Submitted to: Journal of Nutrition
Publication Type: Peer Reviewed Journal
Publication Acceptance Date: February 28, 2008
Publication Date: May 1, 2008
Citation: Carkeet, C., Clevidence, B.A., Novotny, J. 2008. Anthocyanin excretion by humans increases linearly with increasing strawberry dose. Journal of Nutrition. 138(5):897-902. Interpretive Summary: Many of the red, blue, and purple colors of fruits and vegetables result from healthful phytonutrients called anthocyanins. Consumption of foods containing these pigments can provide protection against cancer, improve brain function, and promote cardiovascular health. Strawberries are rich in anthocyanins, and it is these healthful pigments that give strawberries their color. Moreover, strawberries are a popular commodity and are the fifth highest consumed fresh fruit in the United States, with strawberry consumption doubling during the past decade. We conducted a clinical nutrition study to determine if consuming increasing doses of strawberries delivers increasing amounts of anthocyanin to body tissues or if absorption is saturated at low doses. We showed that the body’s ability to absorb anthocyanin pigments from strawberries is not saturated by large serving sizes (at or below about 14 ounces), thus the body can assimulate more healthful pigments with increasing dose. These results will be used by nutrition scientists to evaluate the healthful properties of individual anthocyanins and by plant scientists to develop strawberry cultivars with optimal anthocyanin content. Health professionals will use these results to make dietary recommendations based on the beneficial health properties of strawberries.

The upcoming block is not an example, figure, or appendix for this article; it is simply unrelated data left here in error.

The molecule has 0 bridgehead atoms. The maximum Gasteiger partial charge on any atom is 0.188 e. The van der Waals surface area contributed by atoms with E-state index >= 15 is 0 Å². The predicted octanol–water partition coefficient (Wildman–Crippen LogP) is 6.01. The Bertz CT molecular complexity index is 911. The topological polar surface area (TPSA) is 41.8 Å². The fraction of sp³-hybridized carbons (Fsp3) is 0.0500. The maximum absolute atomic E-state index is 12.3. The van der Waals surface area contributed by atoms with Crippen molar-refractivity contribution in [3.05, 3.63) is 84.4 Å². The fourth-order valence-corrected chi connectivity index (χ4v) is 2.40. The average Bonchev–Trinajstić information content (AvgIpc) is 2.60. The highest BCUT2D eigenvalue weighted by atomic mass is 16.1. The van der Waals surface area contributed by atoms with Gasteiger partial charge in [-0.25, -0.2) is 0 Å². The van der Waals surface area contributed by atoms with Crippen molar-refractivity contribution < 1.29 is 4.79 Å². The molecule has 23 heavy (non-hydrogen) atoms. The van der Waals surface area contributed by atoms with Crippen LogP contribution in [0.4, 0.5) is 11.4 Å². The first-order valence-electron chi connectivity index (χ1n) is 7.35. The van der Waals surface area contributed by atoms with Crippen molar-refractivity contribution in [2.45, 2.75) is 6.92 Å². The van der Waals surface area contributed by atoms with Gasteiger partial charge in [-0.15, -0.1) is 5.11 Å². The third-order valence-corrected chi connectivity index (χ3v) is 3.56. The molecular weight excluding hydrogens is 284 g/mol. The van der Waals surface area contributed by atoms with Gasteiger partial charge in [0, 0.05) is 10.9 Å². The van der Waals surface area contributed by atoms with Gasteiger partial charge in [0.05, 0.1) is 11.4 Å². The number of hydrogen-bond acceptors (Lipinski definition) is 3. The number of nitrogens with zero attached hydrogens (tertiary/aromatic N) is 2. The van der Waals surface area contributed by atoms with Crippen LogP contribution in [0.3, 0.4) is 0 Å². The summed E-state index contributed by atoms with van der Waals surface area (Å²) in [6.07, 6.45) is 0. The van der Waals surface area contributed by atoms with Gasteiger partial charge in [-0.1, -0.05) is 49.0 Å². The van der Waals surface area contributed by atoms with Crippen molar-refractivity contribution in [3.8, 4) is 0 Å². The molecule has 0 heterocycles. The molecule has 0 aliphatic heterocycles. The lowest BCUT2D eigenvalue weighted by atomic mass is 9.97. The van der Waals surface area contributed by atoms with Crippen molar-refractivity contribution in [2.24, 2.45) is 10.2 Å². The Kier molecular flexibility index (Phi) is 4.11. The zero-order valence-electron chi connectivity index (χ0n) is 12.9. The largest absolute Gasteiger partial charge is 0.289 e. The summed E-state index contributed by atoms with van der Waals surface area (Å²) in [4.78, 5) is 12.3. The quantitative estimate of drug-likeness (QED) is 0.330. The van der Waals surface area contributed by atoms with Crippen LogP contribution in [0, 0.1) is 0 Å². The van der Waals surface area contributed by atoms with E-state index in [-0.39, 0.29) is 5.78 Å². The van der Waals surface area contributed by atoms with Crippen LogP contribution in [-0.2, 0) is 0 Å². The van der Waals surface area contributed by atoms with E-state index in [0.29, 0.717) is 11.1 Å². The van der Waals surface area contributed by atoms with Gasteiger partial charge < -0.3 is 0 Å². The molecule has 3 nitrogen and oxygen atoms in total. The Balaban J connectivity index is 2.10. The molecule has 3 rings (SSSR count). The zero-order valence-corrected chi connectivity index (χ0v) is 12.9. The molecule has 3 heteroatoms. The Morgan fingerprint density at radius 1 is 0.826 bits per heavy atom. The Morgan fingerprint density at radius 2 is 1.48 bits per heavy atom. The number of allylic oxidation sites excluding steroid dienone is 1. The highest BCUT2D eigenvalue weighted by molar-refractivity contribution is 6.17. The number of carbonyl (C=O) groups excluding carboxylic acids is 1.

Technical Abstract: A clinical study was conducted to investigate the dose response and metabolism of strawberry anthocyanins. In a crossover study design, twelve healthy adults consumed each of three strawberry treatments. The treatments were 100 g, 200 g, and 400 g of pureed strawberries, delivering 15 micromol, 30 micromol, and 60 micromol anthocyanin, respectively. Urine samples were collected for 24 hours after each dose, and samples were analyzed by HPLC(high performance liquid chromatography) with DAD(drode array detector) and ion trap mass spectrometry. Pelargonidin-3-glucoside (Pg-3-glu) was the major anthocyanin form in the treatments, and Pg-3-glu and three metabolites of Pg-3-glu (detected as monoglucuronides) were observed in urine after the strawberry ingestion. One predominant monoglucuronide form was detected in urine in masses 10-fold higher than the other two monoglucuronide forms. Increasing dose resulted in increasing appearance of anthocyanins in urine, and mass of each pelargonidin monoglucuronide increased in urine with increasing dose. These results suggest that pelargonidin-3-glucoside absorption and metabolism are not saturated at masses less than or equal to 60 micromol, thus showing that more strawberry anthocyanin can be absorbed with increasing dose.